Coaching is at the heart of SOWA’s work in the community. Below is a conversation with Maria Pia Johnson Barreto, who has been a coach with SOWA in Spokane for over two years and is now our new Learning and Design Manager.
How did coaching change for you during the pandemic?
Community had been advocating for virtual opportunities for years. We were expanding virtual support in the years before the pandemic for communities that didn’t have direct access. The pandemic allowed for more people to see not just the need, but also the value of virtual opportunities and spaces. It allowed us to reimagine the work, how we provide access, and to reassess what really matters in our interactions with community partners.
The pandemic also highlighted the importance of relationships through navigating change, which is one element of the coaching philosophy. Although we’ve always engaged in group coaching and individual support, our community also encouraged us to think further about what our support could be in times of crisis. Sometimes it was simply sending a letter in the mail to remind others that we are all here for one another.
What was your favorite coaching moment?
It’s hard to name one. Lots of experiences have shaped me and my work. Some of my favorite moments are when people are able to find their passion and name it. When they go from “I don’t know what to do” to “I didn’t realize that I’ve been doing it all along.” That’s when we get to step back and observe the growth not just in terms of improving quality practices, but seeing them lead with confidence and act as advocates for their own programs.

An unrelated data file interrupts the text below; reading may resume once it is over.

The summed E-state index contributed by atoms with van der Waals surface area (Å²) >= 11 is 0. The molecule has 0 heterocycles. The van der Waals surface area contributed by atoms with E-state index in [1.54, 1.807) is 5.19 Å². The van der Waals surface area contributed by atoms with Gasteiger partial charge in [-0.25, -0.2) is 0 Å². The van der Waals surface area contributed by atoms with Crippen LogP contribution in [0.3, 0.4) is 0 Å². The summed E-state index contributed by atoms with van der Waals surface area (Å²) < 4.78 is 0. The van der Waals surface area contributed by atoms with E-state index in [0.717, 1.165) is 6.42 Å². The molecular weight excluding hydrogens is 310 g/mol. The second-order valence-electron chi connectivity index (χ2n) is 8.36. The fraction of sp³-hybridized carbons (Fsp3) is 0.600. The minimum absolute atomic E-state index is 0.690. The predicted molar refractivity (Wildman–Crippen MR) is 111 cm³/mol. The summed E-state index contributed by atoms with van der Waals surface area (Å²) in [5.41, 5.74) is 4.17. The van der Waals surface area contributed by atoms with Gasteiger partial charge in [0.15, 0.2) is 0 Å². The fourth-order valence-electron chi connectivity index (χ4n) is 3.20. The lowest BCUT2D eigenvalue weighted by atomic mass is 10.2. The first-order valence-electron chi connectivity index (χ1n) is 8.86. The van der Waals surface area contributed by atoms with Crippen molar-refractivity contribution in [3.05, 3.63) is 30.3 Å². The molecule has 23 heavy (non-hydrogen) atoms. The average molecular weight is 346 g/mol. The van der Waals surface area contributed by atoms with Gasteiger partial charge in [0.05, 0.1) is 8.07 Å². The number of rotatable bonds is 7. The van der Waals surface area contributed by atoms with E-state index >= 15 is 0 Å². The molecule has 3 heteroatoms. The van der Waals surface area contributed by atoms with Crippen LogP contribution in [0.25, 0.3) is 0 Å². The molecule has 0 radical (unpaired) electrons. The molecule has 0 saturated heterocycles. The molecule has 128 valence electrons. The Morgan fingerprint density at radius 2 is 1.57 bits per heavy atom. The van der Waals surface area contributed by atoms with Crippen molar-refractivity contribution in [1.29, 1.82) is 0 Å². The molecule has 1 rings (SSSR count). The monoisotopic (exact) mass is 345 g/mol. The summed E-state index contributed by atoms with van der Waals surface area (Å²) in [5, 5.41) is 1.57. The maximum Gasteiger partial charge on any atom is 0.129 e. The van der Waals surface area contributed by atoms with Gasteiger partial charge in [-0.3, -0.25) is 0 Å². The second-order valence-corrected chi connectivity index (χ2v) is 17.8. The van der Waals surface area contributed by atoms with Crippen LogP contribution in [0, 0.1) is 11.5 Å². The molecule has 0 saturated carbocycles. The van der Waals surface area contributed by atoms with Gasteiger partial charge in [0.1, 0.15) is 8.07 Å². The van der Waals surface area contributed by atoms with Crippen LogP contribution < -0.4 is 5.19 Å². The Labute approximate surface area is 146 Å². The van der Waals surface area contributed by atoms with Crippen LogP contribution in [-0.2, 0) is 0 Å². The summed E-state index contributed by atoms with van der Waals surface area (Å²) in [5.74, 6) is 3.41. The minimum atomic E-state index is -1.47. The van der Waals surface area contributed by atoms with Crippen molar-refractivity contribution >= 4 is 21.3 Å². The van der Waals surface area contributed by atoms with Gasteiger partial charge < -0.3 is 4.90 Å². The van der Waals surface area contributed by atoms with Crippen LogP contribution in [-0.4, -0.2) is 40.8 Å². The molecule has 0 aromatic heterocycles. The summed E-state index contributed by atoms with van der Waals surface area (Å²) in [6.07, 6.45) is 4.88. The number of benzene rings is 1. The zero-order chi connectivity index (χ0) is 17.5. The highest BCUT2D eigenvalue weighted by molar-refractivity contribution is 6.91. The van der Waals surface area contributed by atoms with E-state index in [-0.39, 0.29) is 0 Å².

Community professionals are whole. They know their work better than anyone. So as a coach, you are really there to support them through conversation and visioning the future, the possibilities.
How do you see the coaching philosophy influencing your approach to learning opportunities with SOWA?
As I am transitioning positions, I am reminded that the coaching philosophy is truly the inspiration of what the learning and design field and work expands on. Coaching centers equity and relationships. Coaching and Learning was meant to be aligned.
When I first started coaching, I learned fairly quickly that we can all try to climb mountains, hold multiple meetings together, but that we are not going to make it unless we understand one another and practice taking the smallest of steps with each other. It’s about recognizing and celebrating the smallest of shifts and honoring who we each are in the process both as individuals and as a collective. I learned so much from coaches April and Lynda who work in the field wholeheartedly.
As Learning and Design Manager, I am reminded that we have to make time to acknowledge where we are, who we are and how our identities exist or respond within frameworks. In coaching, we build the anchors and relationships needed to establish a culture that feels accessible to all. As a learning and design team we are now taking those same steps together and it’s exciting.
Coaching at SOWA has never just been about individual professional development, but about building culture. Every staff member looking to connect and grow matters. We recognize that it’s about the process, the continuous cycle and not so much about today’s results.
We are not just learning. We are unlearning together and letting go together. We are rethinking what it means to create learning opportunities, we are creating and we are decolonizing.
We are rethinking accessibility on every level, including language and constantly asking ourselves who is missing from the conversation.
Our coaching team teaches us that every single interaction matters and that seeing your identities reflected in the work makes you feel connected. That connection and reflection contributes to meaningful learning experiences and those are the ones that we as learners remember and the ones we want to continue to be a part of.